Iowa is home to 13 species of bats, although some species are very rare. All bats that reside in the state are insect eaters. The three main species found here are the Big Brown Bat (Eptesieus fuscus), the Little Brown Bat (Myotis lucifugus) and the Red Bat (Lasiurus borealis). 
A common misconception about the bats we have in Iowa is that they migrate south in the winter like most birds. In reality they actually go into a form of hibernation and typically reside in structures like attics, walls and crawl spaces. Customers often realize they have bats during the winter months when they hear scratching noises in localized areas of their homes. In some cases when the weather goes through large fluxes in the winter, bats will awaken and have been known to follow the warm air from heating vents and end up in the living quarters of homes. In the warmer months, clues that you may have bats include hearing scratching, finding droppings in the attic or outside and witnessing bats leaving and returning to their roosting spots in the evening and morning.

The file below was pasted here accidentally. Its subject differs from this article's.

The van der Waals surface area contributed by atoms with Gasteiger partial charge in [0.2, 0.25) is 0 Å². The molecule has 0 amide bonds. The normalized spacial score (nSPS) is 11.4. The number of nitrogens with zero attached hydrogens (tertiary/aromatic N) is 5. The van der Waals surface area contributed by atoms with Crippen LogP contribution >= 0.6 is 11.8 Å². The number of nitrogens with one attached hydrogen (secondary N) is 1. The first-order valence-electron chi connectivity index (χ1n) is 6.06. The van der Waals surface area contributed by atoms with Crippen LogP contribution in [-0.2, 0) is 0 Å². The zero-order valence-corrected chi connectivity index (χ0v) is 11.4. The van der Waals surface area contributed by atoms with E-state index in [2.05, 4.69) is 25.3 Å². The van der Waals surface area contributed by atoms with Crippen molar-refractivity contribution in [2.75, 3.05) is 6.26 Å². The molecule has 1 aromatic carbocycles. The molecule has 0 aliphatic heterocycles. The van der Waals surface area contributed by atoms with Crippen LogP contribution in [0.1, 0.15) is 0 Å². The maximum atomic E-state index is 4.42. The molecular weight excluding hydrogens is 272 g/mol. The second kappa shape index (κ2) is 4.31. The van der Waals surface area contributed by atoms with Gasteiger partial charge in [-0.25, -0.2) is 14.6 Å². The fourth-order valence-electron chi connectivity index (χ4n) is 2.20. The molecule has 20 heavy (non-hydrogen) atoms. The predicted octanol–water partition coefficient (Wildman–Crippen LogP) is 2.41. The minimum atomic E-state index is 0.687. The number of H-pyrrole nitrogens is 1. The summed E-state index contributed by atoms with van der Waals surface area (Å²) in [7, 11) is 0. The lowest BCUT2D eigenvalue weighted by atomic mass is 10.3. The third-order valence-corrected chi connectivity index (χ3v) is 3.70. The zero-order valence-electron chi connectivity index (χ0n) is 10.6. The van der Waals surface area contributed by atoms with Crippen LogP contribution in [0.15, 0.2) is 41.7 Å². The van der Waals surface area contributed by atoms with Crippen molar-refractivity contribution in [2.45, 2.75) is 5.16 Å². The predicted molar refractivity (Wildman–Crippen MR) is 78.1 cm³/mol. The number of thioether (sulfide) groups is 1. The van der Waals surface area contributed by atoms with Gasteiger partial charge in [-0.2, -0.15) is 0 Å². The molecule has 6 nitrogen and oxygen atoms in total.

Bats are extremely beneficial to the environment. A Little Brown Bat can eat anywhere from 600-1200 mosquitoes in one evening. This can add up to being up to 125% of the bats own body weight in bugs. Not only are they helping humans from being bitten by pesky mosquitoes, bats also consume large amounts of bugs that cause damage to crops.
Bats breed in late fall, but delay fertilization until the late spring. Gestation takes approximately 50-60 days and usually only one baby is born. Birthing and weeing takes place on average June through July depending on the weather. Usually when large colonies are found in the spring and summer they are maternal colonies.
A catalyst for people’s fear of bats is the swooping motion associated with bats’ flying. The reason they swoop is not because they are trying to attack. Unlike birds, bats cannot simply take off from a flat surface. Bats have to start at a high point and basically fall to be able to catch air under their wings to start flying, hence the swooping motion.